Nearly one hundred million Americans, or nearly a third of the population of the United States, have been placed on heat wave alert since Monday, June 13 by the National Weather Service. Exceptional temperatures were recorded over much of the country, from California to Virginia, but it was especially in the Midwest that the mercury reached more than 100 degrees Fahrenheit (37 ° C) for several days in a row.

The “heat dome,” or high-pressure dome, that overlooks the Great Plains and Great Lakes region is expected to remain in place for several more days, National Weather warned. “This heat, combined with high humidity, is likely to generate temperatures well over 37°C in many places,” she warned. Parts of Indiana, Kentucky and Ohio were expected to experience temperatures above 42 degrees on Wednesday. A temperature of 37 degrees was expected in Detroit, Michigan.

The heat wave has lasted for several days. St. Louis, Missouri, surpassed its record high of 37.7 degrees on June 13. On June 11, record heat was observed in twenty-seven major cities. It was 45 degrees in Phoenix, the capital of Arizona, a record for a century for this city of 1.7 million inhabitants where the thermometer now rises to more than 38 degrees for four months of the year (145 days in 2020). And 42 degrees in Las Vegas, for the first time since 1956. Municipalities have installed cooling centers in neighborhoods.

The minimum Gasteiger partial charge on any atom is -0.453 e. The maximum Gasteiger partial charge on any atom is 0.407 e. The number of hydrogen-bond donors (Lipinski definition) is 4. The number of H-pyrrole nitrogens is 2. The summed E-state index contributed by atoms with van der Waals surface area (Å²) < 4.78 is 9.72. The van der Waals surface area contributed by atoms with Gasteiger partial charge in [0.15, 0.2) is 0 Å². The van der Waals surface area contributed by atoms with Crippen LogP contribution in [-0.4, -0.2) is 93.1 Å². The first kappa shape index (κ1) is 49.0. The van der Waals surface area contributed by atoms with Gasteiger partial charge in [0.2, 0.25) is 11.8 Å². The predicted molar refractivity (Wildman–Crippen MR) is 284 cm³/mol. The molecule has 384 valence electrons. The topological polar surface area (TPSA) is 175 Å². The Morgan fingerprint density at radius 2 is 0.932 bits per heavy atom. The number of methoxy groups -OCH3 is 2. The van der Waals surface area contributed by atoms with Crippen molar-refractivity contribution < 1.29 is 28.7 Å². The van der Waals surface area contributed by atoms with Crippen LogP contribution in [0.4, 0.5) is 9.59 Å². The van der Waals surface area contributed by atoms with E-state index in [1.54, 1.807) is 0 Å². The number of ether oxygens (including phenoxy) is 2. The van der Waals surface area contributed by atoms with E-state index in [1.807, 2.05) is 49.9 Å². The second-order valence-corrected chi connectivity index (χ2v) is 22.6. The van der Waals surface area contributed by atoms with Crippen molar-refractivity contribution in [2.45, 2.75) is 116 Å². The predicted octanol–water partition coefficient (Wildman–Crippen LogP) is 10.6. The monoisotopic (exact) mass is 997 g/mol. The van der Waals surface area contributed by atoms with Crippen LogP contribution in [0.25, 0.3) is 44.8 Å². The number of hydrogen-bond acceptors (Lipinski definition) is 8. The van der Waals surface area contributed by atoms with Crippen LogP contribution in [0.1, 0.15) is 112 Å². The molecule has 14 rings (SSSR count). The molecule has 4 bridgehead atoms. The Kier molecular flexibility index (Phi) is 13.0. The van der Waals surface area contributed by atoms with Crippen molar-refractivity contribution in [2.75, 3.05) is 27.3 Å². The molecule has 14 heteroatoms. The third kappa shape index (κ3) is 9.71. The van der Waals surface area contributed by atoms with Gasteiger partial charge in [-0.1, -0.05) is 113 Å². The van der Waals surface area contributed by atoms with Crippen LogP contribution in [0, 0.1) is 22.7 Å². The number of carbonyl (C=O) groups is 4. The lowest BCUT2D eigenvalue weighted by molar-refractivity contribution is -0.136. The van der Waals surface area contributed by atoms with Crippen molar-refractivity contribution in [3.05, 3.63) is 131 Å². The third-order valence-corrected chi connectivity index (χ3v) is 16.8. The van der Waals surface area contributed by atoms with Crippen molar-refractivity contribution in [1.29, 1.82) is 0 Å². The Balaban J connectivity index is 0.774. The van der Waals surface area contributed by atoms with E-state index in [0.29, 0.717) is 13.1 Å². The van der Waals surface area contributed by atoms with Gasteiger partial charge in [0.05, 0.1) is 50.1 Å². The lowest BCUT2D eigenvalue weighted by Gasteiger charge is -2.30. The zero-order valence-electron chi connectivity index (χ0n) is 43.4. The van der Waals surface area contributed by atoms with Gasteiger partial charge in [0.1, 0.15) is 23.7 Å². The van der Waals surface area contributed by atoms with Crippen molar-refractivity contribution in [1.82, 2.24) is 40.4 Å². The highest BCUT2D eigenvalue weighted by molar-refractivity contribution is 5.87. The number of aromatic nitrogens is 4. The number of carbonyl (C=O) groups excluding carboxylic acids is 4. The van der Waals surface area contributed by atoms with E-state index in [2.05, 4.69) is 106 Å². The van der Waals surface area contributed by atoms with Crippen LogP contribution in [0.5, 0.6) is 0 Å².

Deadly episodes

Although 91% of American homes have air conditioning, extreme heat events remain deadly: they cause the death of more than 1,300 people each year, according to the EPA (Environmental Protection Agency). Thunderstorms and tornadoes broke out on the outskirts of the heat dome on Monday, causing power outages that affected several hundred thousand people, particularly in the Chicago, Illinois area.

In Yellowstone National Park, the flooding of the river has prompted an evacuation order and the closure of all entrances. A national tourist gem – it is home to the Old Faithful geyser, which erupts around twenty times a day – this 8,900 km2 park is located mainly in Wyoming and, for a smaller part, in Montana and Idaho.

The heat that has prevailed for several weeks has melted the snow faster than usual. The already swollen river has been fed by heavy rains in recent days. She overflowed, taking away wooden cabins and even bridges and houses in her path. More than 10,000 visitors have been ordered to leave the park, due to the high risk of mudslides, as the tourist season has just started. On Tuesday, several hundred of them were stranded in Gardiner, Montana, at the northern entrance to the park, where the road was partly washed away by flooding. The Yellowstone River, measured at Corwin Springs, north of Gardiner, had reached 4.2 meters on Monday. The previous record was more than a century old: 3.5 meters in 1918.